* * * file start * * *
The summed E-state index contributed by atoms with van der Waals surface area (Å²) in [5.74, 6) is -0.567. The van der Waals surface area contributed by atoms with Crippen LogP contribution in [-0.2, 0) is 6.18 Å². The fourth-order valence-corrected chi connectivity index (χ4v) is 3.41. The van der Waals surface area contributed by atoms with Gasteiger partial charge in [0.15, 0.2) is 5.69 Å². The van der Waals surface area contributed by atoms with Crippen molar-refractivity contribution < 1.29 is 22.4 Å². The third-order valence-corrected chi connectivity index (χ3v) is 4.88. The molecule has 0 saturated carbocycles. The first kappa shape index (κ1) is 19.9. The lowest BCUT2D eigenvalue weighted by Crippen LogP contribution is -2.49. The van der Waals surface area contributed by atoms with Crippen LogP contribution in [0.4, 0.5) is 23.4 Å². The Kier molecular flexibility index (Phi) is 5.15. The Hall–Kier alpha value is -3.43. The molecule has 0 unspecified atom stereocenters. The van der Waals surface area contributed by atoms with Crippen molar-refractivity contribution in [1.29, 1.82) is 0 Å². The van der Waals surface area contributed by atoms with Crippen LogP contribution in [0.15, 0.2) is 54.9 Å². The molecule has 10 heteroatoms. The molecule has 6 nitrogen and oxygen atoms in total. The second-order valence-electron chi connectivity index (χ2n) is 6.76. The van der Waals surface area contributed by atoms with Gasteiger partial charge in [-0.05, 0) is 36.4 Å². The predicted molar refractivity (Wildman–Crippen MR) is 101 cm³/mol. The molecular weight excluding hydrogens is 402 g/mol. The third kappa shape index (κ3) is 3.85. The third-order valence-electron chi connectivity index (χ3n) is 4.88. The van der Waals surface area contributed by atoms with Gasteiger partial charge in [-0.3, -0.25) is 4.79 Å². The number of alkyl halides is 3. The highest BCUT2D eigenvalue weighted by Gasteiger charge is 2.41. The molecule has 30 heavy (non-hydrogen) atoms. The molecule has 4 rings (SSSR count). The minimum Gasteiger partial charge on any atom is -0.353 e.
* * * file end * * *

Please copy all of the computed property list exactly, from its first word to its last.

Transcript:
The summed E-state index contributed by atoms with van der Waals surface area (Å²) in [5.74, 6) is -0.567. The van der Waals surface area contributed by atoms with Crippen LogP contribution in [-0.2, 0) is 6.18 Å². The fourth-order valence-corrected chi connectivity index (χ4v) is 3.41. The van der Waals surface area contributed by atoms with Gasteiger partial charge in [0.15, 0.2) is 5.69 Å². The van der Waals surface area contributed by atoms with Crippen molar-refractivity contribution < 1.29 is 22.4 Å². The third-order valence-corrected chi connectivity index (χ3v) is 4.88. The molecule has 0 saturated carbocycles. The first kappa shape index (κ1) is 19.9. The lowest BCUT2D eigenvalue weighted by Crippen LogP contribution is -2.49. The van der Waals surface area contributed by atoms with Crippen LogP contribution in [0.4, 0.5) is 23.4 Å². The Kier molecular flexibility index (Phi) is 5.15. The Hall–Kier alpha value is -3.43. The molecule has 0 unspecified atom stereocenters. The van der Waals surface area contributed by atoms with Crippen molar-refractivity contribution in [1.29, 1.82) is 0 Å². The van der Waals surface area contributed by atoms with Crippen LogP contribution in [0.15, 0.2) is 54.9 Å². The molecule has 10 heteroatoms. The molecule has 6 nitrogen and oxygen atoms in total. The second-order valence-electron chi connectivity index (χ2n) is 6.76. The van der Waals surface area contributed by atoms with Gasteiger partial charge in [-0.05, 0) is 36.4 Å². The predicted molar refractivity (Wildman–Crippen MR) is 101 cm³/mol. The molecular weight excluding hydrogens is 402 g/mol. The third kappa shape index (κ3) is 3.85. The third-order valence-electron chi connectivity index (χ3n) is 4.88. The van der Waals surface area contributed by atoms with Gasteiger partial charge in [-0.3, -0.25) is 4.79 Å². The number of alkyl halides is 3. The highest BCUT2D eigenvalue weighted by Gasteiger charge is 2.41. The molecule has 30 heavy (non-hydrogen) atoms. The molecule has 4 rings (SSSR count). The minimum Gasteiger partial charge on any atom is -0.353 e.